• Distribution Channels – Distribution is one of the most important and also one of the most underrated points in a startup strategy. When the target company has distribution channels in place and working reasonably, the startup valuation will certainly be higher than one without them.
  • Revenues – Revenue streams are very important for companies which main product has a B2B and a B2C audience and when the target company has recurrent payments from clients, the more robust the valuation will be.
  • Reputation – Does the founder or his team have a track record of good ideas and executing them up to market adoption phase? Does the product already have a good reputation? A startup is more likely to obtain a higher valuation with those particularities, even when there isn’t any traction yet.
  • Timing of Industry – In case the target company belongs to a booming or popular (like mobile gaming or fintech) industry investors are more likely to pay a premium when buying equity. This means that the target startup will be worth more if it falls in in vogue industry and sector.

Negative Signals

  • Poorly performing sector – If a startup belongs to a sector that recently showed bad performance, investors tend not to be interested in the whole sector. That is not a rule of thumb, as some investors profit from the low tides to make their bets in poorly performing sectors.
  • Incapable management team – When If the management team of a startup has no track record or reputation, or key positions are missing.
  • Competitive and saturated markets – Some industries have a lot of competition and saturation already. A startup that might be competing heavily with established players or entering a market that is already too crowded may be a turn off for investors if its business model or product is not disruptive.
  • Defective product – If the product still doesn’t work well or the market seems not ready for it. Also, when the product is illegal or close to illegal and has no traction at all.
  • Low Margins – Usually companies with low margins need more cash reserves to avoid risks of non-payment and legal battles, as profit and reinvestment are scarce. Some industries like wholesale are known for low margins and high capital immobilization, which makes startups in those sectors less attractive for investors.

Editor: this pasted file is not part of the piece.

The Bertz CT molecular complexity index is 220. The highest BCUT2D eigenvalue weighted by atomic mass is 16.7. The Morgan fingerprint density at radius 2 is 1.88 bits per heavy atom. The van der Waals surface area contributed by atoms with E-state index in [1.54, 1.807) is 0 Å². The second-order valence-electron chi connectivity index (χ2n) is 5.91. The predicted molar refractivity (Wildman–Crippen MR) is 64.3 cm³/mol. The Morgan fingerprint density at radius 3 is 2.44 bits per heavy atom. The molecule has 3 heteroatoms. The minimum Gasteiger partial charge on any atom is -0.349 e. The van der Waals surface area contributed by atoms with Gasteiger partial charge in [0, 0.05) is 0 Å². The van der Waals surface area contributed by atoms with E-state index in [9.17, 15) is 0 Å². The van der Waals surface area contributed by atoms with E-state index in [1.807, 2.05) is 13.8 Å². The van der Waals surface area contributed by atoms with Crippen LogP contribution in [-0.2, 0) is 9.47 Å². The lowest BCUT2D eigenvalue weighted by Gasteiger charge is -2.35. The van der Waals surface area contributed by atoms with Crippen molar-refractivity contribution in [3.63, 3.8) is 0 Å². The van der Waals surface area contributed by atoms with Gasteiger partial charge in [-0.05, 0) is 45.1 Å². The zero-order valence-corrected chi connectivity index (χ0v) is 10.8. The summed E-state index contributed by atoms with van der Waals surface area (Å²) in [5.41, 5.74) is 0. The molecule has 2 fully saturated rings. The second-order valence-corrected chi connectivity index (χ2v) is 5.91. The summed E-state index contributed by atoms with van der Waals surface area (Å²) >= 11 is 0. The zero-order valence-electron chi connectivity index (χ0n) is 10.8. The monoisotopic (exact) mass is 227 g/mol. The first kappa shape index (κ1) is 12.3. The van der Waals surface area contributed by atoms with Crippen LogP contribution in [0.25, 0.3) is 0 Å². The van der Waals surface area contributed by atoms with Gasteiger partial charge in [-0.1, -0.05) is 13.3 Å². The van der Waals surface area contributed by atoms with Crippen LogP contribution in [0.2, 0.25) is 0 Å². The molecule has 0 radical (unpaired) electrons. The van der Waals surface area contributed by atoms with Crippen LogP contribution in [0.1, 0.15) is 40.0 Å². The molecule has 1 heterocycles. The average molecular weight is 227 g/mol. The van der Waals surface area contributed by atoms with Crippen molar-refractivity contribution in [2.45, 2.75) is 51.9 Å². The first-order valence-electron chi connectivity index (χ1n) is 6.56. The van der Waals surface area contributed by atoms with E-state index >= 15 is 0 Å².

• Lack of financial planning – The founders go to the funding market when they need the money fast and soon, almost running out of capital, instead of planning the approach to investors and VCs. For most investors, this is a mandatory red flag.

The funding stages startups typically go through allows the company and investors time to perform and to evaluate their moves. The typical funding stages are:

  1. Seed Funding – This stage usually has the money coming from an angel investor or friends and family, besides the owners. At this stage, typically up to 20% is sold to the investor, with funds raised in the level between $250,000 and $2,000,000.
  2. Series A Investment Round – This is the favorite stage for venture capitalists to get involved, as the startup already developed a solid sense of their market, product and business model. Highly likely the startup also launched the product before this phase and began acquiring clients. The Series A either aims at establishing a product in the market and take the business to the next level for scaling or it corrects and adjusts shortfalls of the startup not being able to generate profit yet due to regulatory or prototyping requirements. Funds raised usually stay between US$2 and US$15 million.
  3. Series B Investment Round – The startup is already a established player and needs to expand geographically and locally growing through mergers and acquisitions, and new staff hiring and product portfolio diversification.
  4. Debt Funding – When a startup is fully established it can raise money through a loan or debt note that it will pay back in the future, or through a credit line from a traditional bank, which is not always advisable due to heavy conditions and interest rates in comparison to alternative debt financing sources.
  5. Mezzanine Financing and Bridge Loans – Many times it becomes the last round of funding before an IPO. Bridge financing is used where loans are placed in the run up to an IPO, acquisition, management or leveraged buyouts. Bridge loans and mezzanine financing are usually short-term debt that uses the proceeds of the IPO or buyout for paying it back.
  6. Leveraged Buyout (LBO) – A Leveraged Buyout is the purchase of a company with a significant amount of borrowed money in the form of bonds or loans, instead of deposited cash.